ONLINE MOVIE PROGRAM「INVITATION TO AREA STUDIES」
Area studies has a long history of collecting a wide range of materials and data from all over the world. Digitization and computational data analysis are indispensable to using these materials and data when conducting area studies research. Area informatics therefore develops tools to support the processing of large amounts of data.
In its initial stages, area informatics research and development focused on digitization methods, metadata creation, and database tools to store and use digitized data (see notes 1 and 2). We created two such tools, namely My Database and the Resource Sharing System. Building a database needs expert knowledge and skills about database systems, server devices, network devices, and so on. Therefore, My Database is an information tool devised so that even researchers who do not have such expert knowledge and skills can build databases with simple operations. The Center for Southeast Asian Studies has about 100 databases, both public and private, and most of them are built and maintained with the My Database (https://kyoto.cseas.kyoto-u.ac.jp/collections/#db) tool. The Resource Sharing System is a tool that allows users to collectively search area studies-related databases on the Web. Users can retrieve about 50 databases related to area studies in Japan and overseas at once. Using a computerized translation mechanism, keywords in various languages can be inputted to search for databases (http://app.cseas.kyoto-u.ac.jp/GlobalFinder-lg/cgi/Start.exe).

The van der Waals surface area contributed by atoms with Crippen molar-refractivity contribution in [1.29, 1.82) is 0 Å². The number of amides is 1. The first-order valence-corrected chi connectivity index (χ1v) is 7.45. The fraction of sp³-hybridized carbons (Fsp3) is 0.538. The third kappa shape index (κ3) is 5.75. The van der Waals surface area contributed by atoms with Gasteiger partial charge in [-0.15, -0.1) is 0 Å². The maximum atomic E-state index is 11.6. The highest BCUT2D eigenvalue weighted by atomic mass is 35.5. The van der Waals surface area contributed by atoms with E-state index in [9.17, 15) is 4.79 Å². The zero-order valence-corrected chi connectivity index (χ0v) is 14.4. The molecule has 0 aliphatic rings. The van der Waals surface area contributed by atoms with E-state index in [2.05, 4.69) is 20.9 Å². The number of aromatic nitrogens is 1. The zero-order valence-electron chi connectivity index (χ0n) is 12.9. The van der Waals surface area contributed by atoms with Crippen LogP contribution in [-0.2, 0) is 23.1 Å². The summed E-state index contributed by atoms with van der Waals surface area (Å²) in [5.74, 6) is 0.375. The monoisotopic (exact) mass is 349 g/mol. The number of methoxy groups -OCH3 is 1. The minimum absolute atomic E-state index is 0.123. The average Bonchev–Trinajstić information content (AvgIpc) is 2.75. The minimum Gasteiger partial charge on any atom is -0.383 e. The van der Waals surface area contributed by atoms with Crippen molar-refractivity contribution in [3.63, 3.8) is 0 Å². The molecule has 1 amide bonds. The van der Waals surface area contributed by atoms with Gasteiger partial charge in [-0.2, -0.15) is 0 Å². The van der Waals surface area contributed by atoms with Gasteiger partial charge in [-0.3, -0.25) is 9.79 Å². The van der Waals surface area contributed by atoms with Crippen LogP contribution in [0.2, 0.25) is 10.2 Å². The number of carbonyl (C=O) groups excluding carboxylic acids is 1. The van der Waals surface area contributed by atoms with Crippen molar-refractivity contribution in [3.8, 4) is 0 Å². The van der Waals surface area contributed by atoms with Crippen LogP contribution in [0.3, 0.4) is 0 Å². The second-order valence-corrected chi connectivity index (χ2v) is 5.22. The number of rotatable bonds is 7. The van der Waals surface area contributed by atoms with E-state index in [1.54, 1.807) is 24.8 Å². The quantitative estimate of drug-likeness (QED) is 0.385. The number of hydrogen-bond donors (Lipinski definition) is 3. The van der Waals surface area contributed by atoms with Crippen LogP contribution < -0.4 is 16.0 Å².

Keywords are essential when searching for information from ordinary databases. The location and time stamps of information are also critical in searching and organizing data (such as when making maps or chronological tables). Therefore, in the second stage of area informatics, we are developing visualization and analysis tools using the software GIS (Geographic Information System) and Timeline. For example, we have produced spatiotemporal tools that can convert a place name to its latitude and longitude and convert the Japanese calendar to the Gregorian one (see notes 3, 4, and 5).
Due to the rapid development of information technology (IT), including the use of the Internet since the 1990s, a substantial amount of qualitatively rich information about local areas has been exchanged in real-time on the Web and through SNS, and satellites and monitoring sensors constantly generate big data such as consistently collected datapoints on environmental conditions. Exchange of such data is particularly notable when a large-scale disaster such as an earthquake or tsunami occurs or when a national election is held. Even in area studies, big data available on the Internet is becoming indispensable for research. On the other hand, with the continuous improvement of computer processing power and the advent of new information processing technologies such as artificial intelligence, it has become possible to better understand the depth and scale of problems that have until now been difficult to calculate. Therefore, as a third stage of area informatics, we are struggling with the challenges of 1) visualizing the state or conditions of an area by applying natural language processing and machine learning to big data available on the Internet, and 2) predicting future outcomes based on historical and existing trends in an area by combining models and simulations (for example predicting the effects of implementing a certain policy). While we are not sure of our ultimate outcomes or even what success will look like, I am certain that area informatics is an important research theme.
Location：Kyoto University Japan
The information of affiliation/position is as of the time of taking the movie.